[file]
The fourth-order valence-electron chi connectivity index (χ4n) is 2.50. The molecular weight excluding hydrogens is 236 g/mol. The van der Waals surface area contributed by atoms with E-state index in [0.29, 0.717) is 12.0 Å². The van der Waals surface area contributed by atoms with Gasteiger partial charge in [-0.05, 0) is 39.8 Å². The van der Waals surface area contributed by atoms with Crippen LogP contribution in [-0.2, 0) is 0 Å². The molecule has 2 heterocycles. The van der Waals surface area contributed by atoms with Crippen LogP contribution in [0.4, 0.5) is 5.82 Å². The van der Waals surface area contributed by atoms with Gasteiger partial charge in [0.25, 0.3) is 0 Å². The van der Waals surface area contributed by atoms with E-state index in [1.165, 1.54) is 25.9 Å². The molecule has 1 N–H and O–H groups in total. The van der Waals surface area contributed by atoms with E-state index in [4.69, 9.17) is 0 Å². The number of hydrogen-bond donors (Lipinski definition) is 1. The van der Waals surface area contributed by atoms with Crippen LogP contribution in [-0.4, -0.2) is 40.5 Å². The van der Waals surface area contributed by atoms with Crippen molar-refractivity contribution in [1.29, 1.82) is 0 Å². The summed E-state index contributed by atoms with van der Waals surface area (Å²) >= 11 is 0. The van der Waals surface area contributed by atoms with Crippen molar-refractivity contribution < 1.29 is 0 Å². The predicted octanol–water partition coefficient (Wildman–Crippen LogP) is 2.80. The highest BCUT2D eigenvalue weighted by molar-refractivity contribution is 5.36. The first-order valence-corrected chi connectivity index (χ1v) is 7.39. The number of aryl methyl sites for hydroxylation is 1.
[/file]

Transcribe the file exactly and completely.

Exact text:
The fourth-order valence-electron chi connectivity index (χ4n) is 2.50. The molecular weight excluding hydrogens is 236 g/mol. The van der Waals surface area contributed by atoms with E-state index in [0.29, 0.717) is 12.0 Å². The van der Waals surface area contributed by atoms with Gasteiger partial charge in [-0.05, 0) is 39.8 Å². The van der Waals surface area contributed by atoms with Crippen LogP contribution in [-0.2, 0) is 0 Å². The molecule has 2 heterocycles. The van der Waals surface area contributed by atoms with Crippen LogP contribution in [0.4, 0.5) is 5.82 Å². The van der Waals surface area contributed by atoms with Gasteiger partial charge in [0.25, 0.3) is 0 Å². The van der Waals surface area contributed by atoms with E-state index in [1.165, 1.54) is 25.9 Å². The molecule has 1 N–H and O–H groups in total. The van der Waals surface area contributed by atoms with E-state index in [4.69, 9.17) is 0 Å². The number of hydrogen-bond donors (Lipinski definition) is 1. The van der Waals surface area contributed by atoms with Crippen LogP contribution in [-0.4, -0.2) is 40.5 Å². The van der Waals surface area contributed by atoms with Crippen molar-refractivity contribution in [1.29, 1.82) is 0 Å². The summed E-state index contributed by atoms with van der Waals surface area (Å²) >= 11 is 0. The van der Waals surface area contributed by atoms with Crippen molar-refractivity contribution < 1.29 is 0 Å². The predicted octanol–water partition coefficient (Wildman–Crippen LogP) is 2.80. The highest BCUT2D eigenvalue weighted by molar-refractivity contribution is 5.36. The first-order valence-corrected chi connectivity index (χ1v) is 7.39. The number of aryl methyl sites for hydroxylation is 1.